18. Green polymer chemistry: living dithiol polymerization via cyclic intermediates.

    PubMed

    Rosenthal, Emily Q; Puskas, Judit E; Wesdemiotis, Chrys

    2012-01-09

    This paper reports the synthesis and characterization of disulfide polymers obtained by oxidation of 2-[2-(2-sulfanylethoxy)ethoxy]ethanethiol (DODT) using a benign, synergistic system comprised of air, dilute hydrogen peroxide and triethylamine as a catalyst that can be recycled. The dn/dc value of the polymer in THF was determined to obtain absolute molecular weight measurements. High molecular weight disulfide polymers (up to M(n) = 250000 g/mol) with polydispersity indices as low as M(w)/M(n) = 1.15 were obtained. Thermal analysis by DSC and TGA demonstrated that the rubbery polymers had a T(g) of -50 °C and began to degrade at 250 °C. Dithiothreitol reduced the polymers back to the original monomeric units in 33 h. MALDI-ToF showed the involvement of oligodisulfide rings (2-14 mers) in the polymerization that displayed the characteristics of a living/controlled polymerization; poly(DODT) was readily chain extended with 1,2-ethanedithiol. The chain extension indicates a class of living polymerization which is governed by radical recombination.

  19. Click-chemistry approaches to π-conjugated polymers for organic electronics applications

    PubMed Central

    Facchetti, Antonio; Lanari, Daniela; Santoro, Stefano

    2016-01-01

    Given the wide utility of click-chemistry reactions for the preparation of simple moieties within large architecturally complex materials, this minireview article aims at surveying papers exploring their scope in the area of π-conjugated polymers for application in organic electronics to enable advanced functional properties. PMID:28567241

  20. Web Indexing with Meta Fields: A Survey of Web Objects in Polymer Chemistry.

    ERIC Educational Resources Information Center

    Qin, Jian; Wesley, Kathryn

    1998-01-01

    This survey of 1037 World Wide Web objects on polymer chemistry collected by four search engines (AltaVista, Lycos, Excite, Webcrawler) examined document information and use of meta fields, images, and chemical names. Found that the use of meta fields was not widespread and that knowledge of meta fields in HTML varied among Web object creators.…

  1. Determination of Quantum Chemistry Based Force Fields for Molecular Dynamics Simulations of Aromatic Polymers

    NASA Technical Reports Server (NTRS)

    Jaffe, Richard; Langhoff, Stephen R. (Technical Monitor)

    1995-01-01

    Ab initio quantum chemistry calculations for model molecules can be used to parameterize force fields for molecular dynamics simulations of polymers. Emphasis in our research group is on using quantum chemistry-based force fields for molecular dynamics simulations of organic polymers in the melt and glassy states, but the methodology is applicable to simulations of small molecules, multicomponent systems and solutions. Special attention is paid to deriving reliable descriptions of the non-bonded and electrostatic interactions. Several procedures have been developed for deriving and calibrating these parameters. Our force fields for aromatic polyimide simulations will be described. In this application, the intermolecular interactions are the critical factor in determining many properties of the polymer (including its color).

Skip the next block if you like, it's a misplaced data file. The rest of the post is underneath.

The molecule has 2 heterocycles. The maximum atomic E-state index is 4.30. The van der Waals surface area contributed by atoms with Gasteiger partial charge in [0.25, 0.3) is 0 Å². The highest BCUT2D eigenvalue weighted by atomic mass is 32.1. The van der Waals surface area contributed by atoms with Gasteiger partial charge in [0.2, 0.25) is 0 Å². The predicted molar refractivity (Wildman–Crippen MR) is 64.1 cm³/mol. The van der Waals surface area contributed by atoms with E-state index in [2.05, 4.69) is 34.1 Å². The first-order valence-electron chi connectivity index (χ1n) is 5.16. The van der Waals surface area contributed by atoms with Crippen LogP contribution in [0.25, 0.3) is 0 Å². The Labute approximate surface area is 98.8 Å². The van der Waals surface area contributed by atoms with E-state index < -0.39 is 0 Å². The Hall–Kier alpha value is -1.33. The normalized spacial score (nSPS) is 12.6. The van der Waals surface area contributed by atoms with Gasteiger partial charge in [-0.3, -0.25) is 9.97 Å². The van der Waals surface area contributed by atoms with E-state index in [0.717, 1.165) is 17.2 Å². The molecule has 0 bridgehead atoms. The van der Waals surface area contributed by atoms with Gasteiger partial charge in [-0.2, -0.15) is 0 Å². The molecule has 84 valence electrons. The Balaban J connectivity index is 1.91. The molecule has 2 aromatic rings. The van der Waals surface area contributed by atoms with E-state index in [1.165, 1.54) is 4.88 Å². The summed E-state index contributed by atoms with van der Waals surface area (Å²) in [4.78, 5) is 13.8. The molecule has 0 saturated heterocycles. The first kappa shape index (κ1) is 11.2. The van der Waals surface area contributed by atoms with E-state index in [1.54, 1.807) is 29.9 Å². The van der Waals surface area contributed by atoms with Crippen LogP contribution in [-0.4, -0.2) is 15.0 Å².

2. Determination of Quantum Chemistry Based Force Fields for Molecular Dynamics Simulations of Aromatic Polymers

    NASA Technical Reports Server (NTRS)

    Jaffe, Richard; Langhoff, Stephen R. (Technical Monitor)

    1995-01-01

    Ab initio quantum chemistry calculations for model molecules can be used to parameterize force fields for molecular dynamics simulations of polymers. Emphasis in our research group is on using quantum chemistry-based force fields for molecular dynamics simulations of organic polymers in the melt and glassy states, but the methodology is applicable to simulations of small molecules, multicomponent systems and solutions. Special attention is paid to deriving reliable descriptions of the non-bonded and electrostatic interactions. Several procedures have been developed for deriving and calibrating these parameters. Our force fields for aromatic polyimide simulations will be described. In this application, the intermolecular interactions are the critical factor in determining many properties of the polymer (including its color).

  3. Organic chemistry meets polymers, nanoscience, therapeutics and diagnostics.

    PubMed

    Rotello, Vincent M

    2016-01-01

    The atom-by-atom control provided by synthetic organic chemistry presents a means of generating new functional nanomaterials with great precision. Bringing together these two very disparate skill sets is, however, quite uncommon. This autobiographical review provides some insight into how my program evolved, as well as giving some idea of where we are going.

  4. Organic chemistry meets polymers, nanoscience, therapeutics and diagnostics

    PubMed Central

    2016-01-01

    Summary The atom-by-atom control provided by synthetic organic chemistry presents a means of generating new functional nanomaterials with great precision. Bringing together these two very disparate skill sets is, however, quite uncommon. This autobiographical review provides some insight into how my program evolved, as well as giving some idea of where we are going. PMID:27559417

  5. Ferritin-Polymer Conjugates: Grafting Chemistry and Self-Assembly